CHICAGO, Oct. 24, 2012 /PRNewswire/ -- In an increasingly technology-dependent workplace, disruptions in technology services ripple through organizations with greater impact. While the information technology (IT) team grapples with service level expectations that are nearing a standard of continuous availability, the real estate and facilities team is under ever-increasing pressure to optimize space, improve productivity and control costs. These two trends collide when offices, facilities or datacenters are moved or undergo transition, resulting in additional risk to operations and business continuity. A significant transition mistake can have lasting consequences by adversely impacting your reputation with customers, brand image, and operating productivity.
A technology transition can be triggered by a wide range of changes ― a new product or service rollout; a merger or acquisition; a datacenter or infrastructure upgrade; a cloud initiative; or a real estate transaction or physical facilities move. Technology that might otherwise be taken for granted, much like service from your local utility company, becomes highly visible during real estate or facilities moves, especially when a datacenter or new systems are involved. Specific examples include technology services that are part of the foundation of the modern workplace such as network and internet connectivity, unified communications (UC), and enterprise software applications. Employees expect to be able to have the technology tools and resources needed to do their jobs. Customers and partners expect little or no disruption. A seamless technology transition is one of the top measures for the success of a move, while conversely, failures are magnified and compound the organizational stress caused by a move.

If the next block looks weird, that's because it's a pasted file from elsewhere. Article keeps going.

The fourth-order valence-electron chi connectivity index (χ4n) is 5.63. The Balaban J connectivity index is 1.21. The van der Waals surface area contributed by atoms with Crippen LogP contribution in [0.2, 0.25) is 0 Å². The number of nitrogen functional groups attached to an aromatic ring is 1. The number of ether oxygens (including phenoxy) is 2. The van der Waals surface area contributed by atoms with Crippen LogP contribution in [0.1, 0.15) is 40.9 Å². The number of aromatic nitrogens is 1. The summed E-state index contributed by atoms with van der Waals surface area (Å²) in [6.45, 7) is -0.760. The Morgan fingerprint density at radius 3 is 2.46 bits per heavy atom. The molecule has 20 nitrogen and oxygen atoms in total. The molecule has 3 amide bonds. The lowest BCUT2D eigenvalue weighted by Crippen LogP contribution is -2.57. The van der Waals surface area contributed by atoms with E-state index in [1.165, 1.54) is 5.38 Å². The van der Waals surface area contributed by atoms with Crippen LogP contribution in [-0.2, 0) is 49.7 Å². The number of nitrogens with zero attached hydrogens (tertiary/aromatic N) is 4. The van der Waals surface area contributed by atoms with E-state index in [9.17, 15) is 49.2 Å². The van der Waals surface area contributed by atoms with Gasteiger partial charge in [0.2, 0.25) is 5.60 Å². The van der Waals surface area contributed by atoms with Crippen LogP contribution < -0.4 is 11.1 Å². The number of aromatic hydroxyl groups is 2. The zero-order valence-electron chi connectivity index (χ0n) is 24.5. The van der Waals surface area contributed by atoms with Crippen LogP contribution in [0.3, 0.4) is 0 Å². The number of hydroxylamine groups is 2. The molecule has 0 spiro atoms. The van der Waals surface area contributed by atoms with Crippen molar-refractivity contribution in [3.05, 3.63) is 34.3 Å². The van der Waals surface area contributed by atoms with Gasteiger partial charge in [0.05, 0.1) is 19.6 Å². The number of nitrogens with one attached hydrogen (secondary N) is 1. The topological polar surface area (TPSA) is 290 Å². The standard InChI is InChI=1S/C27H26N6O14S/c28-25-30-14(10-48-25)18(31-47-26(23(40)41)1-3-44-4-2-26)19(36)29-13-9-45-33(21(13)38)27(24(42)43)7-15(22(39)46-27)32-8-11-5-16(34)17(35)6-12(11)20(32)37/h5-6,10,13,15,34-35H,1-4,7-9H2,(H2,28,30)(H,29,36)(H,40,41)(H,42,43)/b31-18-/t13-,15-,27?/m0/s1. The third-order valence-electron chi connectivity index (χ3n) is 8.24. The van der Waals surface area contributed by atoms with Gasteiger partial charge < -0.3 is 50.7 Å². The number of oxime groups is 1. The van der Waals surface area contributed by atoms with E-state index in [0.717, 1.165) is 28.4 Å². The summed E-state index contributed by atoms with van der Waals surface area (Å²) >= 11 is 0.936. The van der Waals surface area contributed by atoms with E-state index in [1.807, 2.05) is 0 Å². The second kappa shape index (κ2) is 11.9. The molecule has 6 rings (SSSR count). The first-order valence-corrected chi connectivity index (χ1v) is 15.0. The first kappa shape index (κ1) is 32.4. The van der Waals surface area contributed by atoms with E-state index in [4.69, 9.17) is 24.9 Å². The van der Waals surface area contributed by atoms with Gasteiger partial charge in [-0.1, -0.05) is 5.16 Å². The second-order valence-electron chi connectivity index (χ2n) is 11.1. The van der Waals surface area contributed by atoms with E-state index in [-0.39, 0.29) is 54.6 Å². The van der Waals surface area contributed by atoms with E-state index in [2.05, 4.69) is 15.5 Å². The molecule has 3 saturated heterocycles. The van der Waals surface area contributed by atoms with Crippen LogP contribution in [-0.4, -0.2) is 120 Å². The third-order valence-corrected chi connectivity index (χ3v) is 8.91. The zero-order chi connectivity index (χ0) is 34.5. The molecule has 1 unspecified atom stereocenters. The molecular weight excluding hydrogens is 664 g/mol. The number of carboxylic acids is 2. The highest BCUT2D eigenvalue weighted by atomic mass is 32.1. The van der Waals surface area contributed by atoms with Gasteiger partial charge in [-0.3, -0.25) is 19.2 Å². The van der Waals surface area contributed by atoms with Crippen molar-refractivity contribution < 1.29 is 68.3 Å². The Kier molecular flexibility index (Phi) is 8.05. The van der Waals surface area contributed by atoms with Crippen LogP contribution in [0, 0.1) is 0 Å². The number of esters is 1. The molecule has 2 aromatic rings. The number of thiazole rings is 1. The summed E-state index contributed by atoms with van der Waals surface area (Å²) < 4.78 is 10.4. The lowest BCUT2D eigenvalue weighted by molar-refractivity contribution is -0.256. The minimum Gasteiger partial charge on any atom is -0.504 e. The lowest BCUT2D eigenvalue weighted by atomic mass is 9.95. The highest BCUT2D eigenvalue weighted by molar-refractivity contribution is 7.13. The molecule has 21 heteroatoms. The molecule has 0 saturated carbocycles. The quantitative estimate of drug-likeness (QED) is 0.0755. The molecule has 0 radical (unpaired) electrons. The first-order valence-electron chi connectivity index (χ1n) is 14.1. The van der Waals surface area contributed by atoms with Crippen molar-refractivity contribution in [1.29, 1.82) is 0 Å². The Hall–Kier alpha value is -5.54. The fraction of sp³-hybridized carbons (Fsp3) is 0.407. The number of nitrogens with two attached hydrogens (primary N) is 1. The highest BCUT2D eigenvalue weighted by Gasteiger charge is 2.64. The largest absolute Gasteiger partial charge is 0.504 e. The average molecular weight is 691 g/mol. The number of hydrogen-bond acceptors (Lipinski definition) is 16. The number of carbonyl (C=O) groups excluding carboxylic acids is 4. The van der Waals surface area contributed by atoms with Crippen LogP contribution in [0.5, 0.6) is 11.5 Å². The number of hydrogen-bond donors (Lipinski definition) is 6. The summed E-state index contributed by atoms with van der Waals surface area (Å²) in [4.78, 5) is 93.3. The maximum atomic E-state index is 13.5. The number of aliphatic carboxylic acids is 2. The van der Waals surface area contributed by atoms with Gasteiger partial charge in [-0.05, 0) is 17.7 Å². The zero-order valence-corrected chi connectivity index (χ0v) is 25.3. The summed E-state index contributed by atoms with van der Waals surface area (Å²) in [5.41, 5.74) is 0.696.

The technology transition risks are higher and impacts more complex during a move because there are more tasks and dependencies translating into more things that can go wrong. Transitions have a huge impact on internal technology operations groups. The skills and expertise needed to properly assess, plan and manage the activities to migrate from one technology to the next, or one facility to the next, often do not reside within a company's internal IT organization. The infrequent and unique nature of major technology transitions requires different skills than operational management. For example, the skills and knowledge needed to run a datacenter are different from those needed to move one. Moves are often paired with upgrades or changes where IT staff are being asked to eliminate technologies they have dedicated themselves to running and refining for years, then implement and run something new with the same efficiency in a new location. Flipping-the-switch with confidence requires careful planning and execution to mitigate risks.